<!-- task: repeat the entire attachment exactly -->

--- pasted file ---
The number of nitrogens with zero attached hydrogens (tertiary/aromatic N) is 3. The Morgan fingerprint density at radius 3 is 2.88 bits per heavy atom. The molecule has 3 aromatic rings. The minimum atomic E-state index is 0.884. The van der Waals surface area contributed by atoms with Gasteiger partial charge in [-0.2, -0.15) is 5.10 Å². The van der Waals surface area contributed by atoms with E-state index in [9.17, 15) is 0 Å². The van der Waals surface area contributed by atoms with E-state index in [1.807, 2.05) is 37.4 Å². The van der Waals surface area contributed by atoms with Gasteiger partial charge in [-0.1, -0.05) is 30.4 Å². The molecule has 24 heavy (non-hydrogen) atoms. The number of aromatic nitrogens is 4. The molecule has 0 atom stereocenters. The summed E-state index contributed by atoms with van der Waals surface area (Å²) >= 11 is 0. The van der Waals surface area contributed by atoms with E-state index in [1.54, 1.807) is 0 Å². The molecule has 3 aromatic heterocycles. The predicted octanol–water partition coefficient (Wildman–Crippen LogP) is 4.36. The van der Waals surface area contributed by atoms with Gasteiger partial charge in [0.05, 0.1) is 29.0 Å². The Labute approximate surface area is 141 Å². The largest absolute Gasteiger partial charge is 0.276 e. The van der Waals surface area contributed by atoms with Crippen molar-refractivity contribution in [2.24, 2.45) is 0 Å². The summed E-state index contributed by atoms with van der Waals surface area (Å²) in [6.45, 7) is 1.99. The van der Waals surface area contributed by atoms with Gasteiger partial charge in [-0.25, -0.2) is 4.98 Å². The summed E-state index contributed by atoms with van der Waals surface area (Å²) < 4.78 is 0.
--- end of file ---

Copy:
The number of nitrogens with zero attached hydrogens (tertiary/aromatic N) is 3. The Morgan fingerprint density at radius 3 is 2.88 bits per heavy atom. The molecule has 3 aromatic rings. The minimum atomic E-state index is 0.884. The van der Waals surface area contributed by atoms with Gasteiger partial charge in [-0.2, -0.15) is 5.10 Å². The van der Waals surface area contributed by atoms with E-state index in [9.17, 15) is 0 Å². The van der Waals surface area contributed by atoms with E-state index in [1.807, 2.05) is 37.4 Å². The van der Waals surface area contributed by atoms with Gasteiger partial charge in [-0.1, -0.05) is 30.4 Å². The molecule has 24 heavy (non-hydrogen) atoms. The number of aromatic nitrogens is 4. The molecule has 0 atom stereocenters. The summed E-state index contributed by atoms with van der Waals surface area (Å²) >= 11 is 0. The van der Waals surface area contributed by atoms with E-state index in [1.54, 1.807) is 0 Å². The molecule has 3 aromatic heterocycles. The predicted octanol–water partition coefficient (Wildman–Crippen LogP) is 4.36. The van der Waals surface area contributed by atoms with Gasteiger partial charge in [0.05, 0.1) is 29.0 Å². The Labute approximate surface area is 141 Å². The largest absolute Gasteiger partial charge is 0.276 e. The van der Waals surface area contributed by atoms with Crippen molar-refractivity contribution in [2.24, 2.45) is 0 Å². The summed E-state index contributed by atoms with van der Waals surface area (Å²) in [6.45, 7) is 1.99. The van der Waals surface area contributed by atoms with Gasteiger partial charge in [-0.25, -0.2) is 4.98 Å². The summed E-state index contributed by atoms with van der Waals surface area (Å²) < 4.78 is 0.